Meperidine is metabolized in the liver to various metabolites, primarily normeperidine, which is toxic and has a long half-life, five to 10 times longer than meperidine. Meperidine should not be used in patients with renal insufficiency or dialysis.3
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Explore This IssueOctober 2013
Adjunctive therapeutic options. Lidocaine patches currently are only FDA indicated for postherpetic neuralgia but are used for a wide variety of local pain syndromes. Absorption of lidocaine is determined by the duration of application and the surface area over which it is applied. There is no appreciable accumulation of lidocaine or its metabolites in renal insufficiency; therefore, dose adjustments are not required.22,23
Gabapentin is FDA indicated for partial seizures and postherpetic neuralgia but is also used for a wide variety of neuropathic pain syndromes, including postoperative pain.24 Gabapentin is not metabolized and is excreted in the urine unchanged. Renal clearance of gabapentin is reduced by 40% and the elimination half-life is increased up to 52 hours in renal insufficiency, but it is dialyzable. Therefore, dose adjustments are required with gabapentin in patients with moderate to severe renal insufficiency, and supplemental doses should be administered in patients after receiving dialysis.25-27
Pregabalin is structurally related to gabapentin and is indicated for a variety of neuropathic pain conditions. Pregabalin is 90% excreted unchanged in the urine, and approximately 50% of drug is removed after four hours of hemodialysis. Dose adjustments are required in patients with moderate to severe renal insufficiency, and supplemental doses should be administered in patients after receiving dialysis.28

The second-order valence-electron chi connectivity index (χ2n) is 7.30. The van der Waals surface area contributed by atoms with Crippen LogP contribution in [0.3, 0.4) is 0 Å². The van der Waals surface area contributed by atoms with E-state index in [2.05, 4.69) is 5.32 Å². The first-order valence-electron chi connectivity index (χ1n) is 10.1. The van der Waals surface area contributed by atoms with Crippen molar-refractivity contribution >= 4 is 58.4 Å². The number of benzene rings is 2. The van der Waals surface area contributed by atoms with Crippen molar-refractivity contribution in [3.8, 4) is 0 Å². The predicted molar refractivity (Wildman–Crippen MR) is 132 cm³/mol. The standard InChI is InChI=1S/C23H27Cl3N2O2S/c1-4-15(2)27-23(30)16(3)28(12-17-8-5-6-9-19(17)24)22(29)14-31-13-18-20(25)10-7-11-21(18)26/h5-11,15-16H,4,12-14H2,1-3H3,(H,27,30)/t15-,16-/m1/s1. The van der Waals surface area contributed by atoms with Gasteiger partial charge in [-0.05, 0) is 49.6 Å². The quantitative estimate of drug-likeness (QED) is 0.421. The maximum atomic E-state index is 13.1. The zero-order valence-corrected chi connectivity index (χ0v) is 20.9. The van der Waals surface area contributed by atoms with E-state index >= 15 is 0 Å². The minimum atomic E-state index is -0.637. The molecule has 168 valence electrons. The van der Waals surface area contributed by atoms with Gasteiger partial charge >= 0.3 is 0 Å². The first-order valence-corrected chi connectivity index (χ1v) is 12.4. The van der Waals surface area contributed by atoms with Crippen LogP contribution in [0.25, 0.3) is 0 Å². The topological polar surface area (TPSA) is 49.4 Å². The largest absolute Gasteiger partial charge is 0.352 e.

Antidepressant options. Amitriptyline, nortryptiline, and desipramine are the tricyclic antidepressants (TCAs) commonly used for neuropathic pain. TCAs are metabolized in the liver to inactive metabolites, with the exception of amitriptyline, which is metabolized to nortryptiline. Common side effects reported with TCAs include postural hypotension and anticholinergic side effects, such as constipation, urinary retention, blurred vision, dry mouth, delirium, and sedation. It is unlikely that the TCAs can be removed by dialysis. It is suggested that the dosage be reduced in renal insufficiency and that anticholinergic side effects be monitored.29
Source: Adapted from Nayak-Rao S. Achieving effective pain relief in patients with chronic kidney disease: A review of analgesics in renal failure. J Nephrol. 2011;24(1):35-40.
Back to the Case
The patient’s ankle pain was controlled with acetaminophen and lidocaine patches. For the neuropathic pain in his upper extremities, tramadol was started at 25 mg oral every 12 hours and increased to 50 mg oral every eight hours (below the maximum of 200 mg a day). The tramadol did not result in adequate pain relief, so gabapentin 100 mg at bedtime was initiated, then increased to twice daily over three days with some relief.